Nepalese officials, Maoists reach deal to abolish monarchy

Former insurgents end decade-long rebellion to rejoin government in forming new republic

Nepalese officials, Maoists reach deal  to abolish monarchy

Nepal's major political parties have agreed to abolish the world's last Hindu monarchy as part of a deal to bring former communist rebels back into the government, the one-time insurgents said yesterday.
While no timetable has been set for the communists to rejoin the government, the deal, signed Sunday, set the stage for Nepal's transition to a full republic less than two years after the country's king was forced to cede his near dictatorial powers following weeks of unrest.
The communists, who are known as the Maoists, ended their decade-long rebellion last year and later joined the country's interim government. But they withdrew in September, demanding the monarchy be immediately abolished. The move plunged Nepal into a political crisis and threatened its transition to democracy.
Yesterday, the former rebels were buoyant over the deal bringing them back into the fold. The deal stipulates the monarchy will be eliminated once a special assembly charged with rewriting the constitution is elected. The vote had been delayed indefinitely by the Maoists' withdrawal from the government, and officials now say they want to hold it in the first half the year.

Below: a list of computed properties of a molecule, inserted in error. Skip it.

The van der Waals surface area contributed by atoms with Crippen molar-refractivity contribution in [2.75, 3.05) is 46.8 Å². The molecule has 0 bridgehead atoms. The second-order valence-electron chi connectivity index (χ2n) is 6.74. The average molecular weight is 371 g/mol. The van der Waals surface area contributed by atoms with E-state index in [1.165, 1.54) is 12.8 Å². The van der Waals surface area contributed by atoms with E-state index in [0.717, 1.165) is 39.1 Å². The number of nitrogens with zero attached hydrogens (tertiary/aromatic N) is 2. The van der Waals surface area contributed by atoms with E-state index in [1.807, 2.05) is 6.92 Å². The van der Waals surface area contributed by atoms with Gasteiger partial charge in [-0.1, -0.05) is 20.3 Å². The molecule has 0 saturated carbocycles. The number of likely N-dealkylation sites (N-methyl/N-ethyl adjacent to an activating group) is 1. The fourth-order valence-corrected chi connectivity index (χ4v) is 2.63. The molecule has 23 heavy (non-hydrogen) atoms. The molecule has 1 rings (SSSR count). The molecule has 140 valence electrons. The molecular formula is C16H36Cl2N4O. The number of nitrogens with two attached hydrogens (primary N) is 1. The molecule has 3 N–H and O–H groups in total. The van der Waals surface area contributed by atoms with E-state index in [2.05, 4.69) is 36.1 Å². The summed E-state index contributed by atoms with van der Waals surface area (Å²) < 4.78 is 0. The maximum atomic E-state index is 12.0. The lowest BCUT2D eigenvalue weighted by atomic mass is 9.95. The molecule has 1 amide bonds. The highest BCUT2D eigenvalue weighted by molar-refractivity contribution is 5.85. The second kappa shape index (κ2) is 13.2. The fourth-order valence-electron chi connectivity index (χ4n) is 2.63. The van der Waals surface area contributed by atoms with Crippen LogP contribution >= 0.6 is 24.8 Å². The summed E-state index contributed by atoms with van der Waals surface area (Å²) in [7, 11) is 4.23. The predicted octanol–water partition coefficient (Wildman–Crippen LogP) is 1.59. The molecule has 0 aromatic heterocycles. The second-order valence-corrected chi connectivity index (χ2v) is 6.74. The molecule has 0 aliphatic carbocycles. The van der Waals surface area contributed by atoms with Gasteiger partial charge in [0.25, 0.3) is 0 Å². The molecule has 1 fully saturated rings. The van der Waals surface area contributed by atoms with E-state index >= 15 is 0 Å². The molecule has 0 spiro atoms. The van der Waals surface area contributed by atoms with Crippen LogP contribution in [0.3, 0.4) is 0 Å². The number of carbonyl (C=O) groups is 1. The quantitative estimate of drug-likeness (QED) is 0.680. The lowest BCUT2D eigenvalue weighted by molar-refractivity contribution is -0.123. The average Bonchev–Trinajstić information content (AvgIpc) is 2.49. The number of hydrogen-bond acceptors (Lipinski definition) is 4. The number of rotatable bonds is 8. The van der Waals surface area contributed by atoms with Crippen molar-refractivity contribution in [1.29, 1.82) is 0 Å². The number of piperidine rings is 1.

"Now there is nothing else there needs to be done," Prachanda, the Maoist leadertold reporters. "There is no monarchy left in the country."
The current monarch, King Gyanendra, heads a dynasty that dates to 1769, when a regional ruler led an army down from the hills and conquered the ancient city of Katmandu. He established a line of kings that have been traditionally considered reincarnations of the Hindu god Vishnu, to be venerated by their subjects, over whom they once held near absolute sway.
In the centuries since, that has often been the case in Nepal, a near-feudal wonderland for hash-smoking hippies and mountain climbers looking to scale Himalayan peaks, such as Mount Everest.
But Gyanendra, the 12th Shah dynasty monarch, has never enjoyed the popularity of his predecessors and Sunday's deal to eliminate the throne was received largely with indifference in Katmandu. "Before kings were part of people's heart," said Mata Pasad Risal, 60, a retired government official. "Now people have turned against him. The king has lost his position and popularity it will be best for him to leave the palace."

Updated : 2021-04-17 11:07 GMT+08:00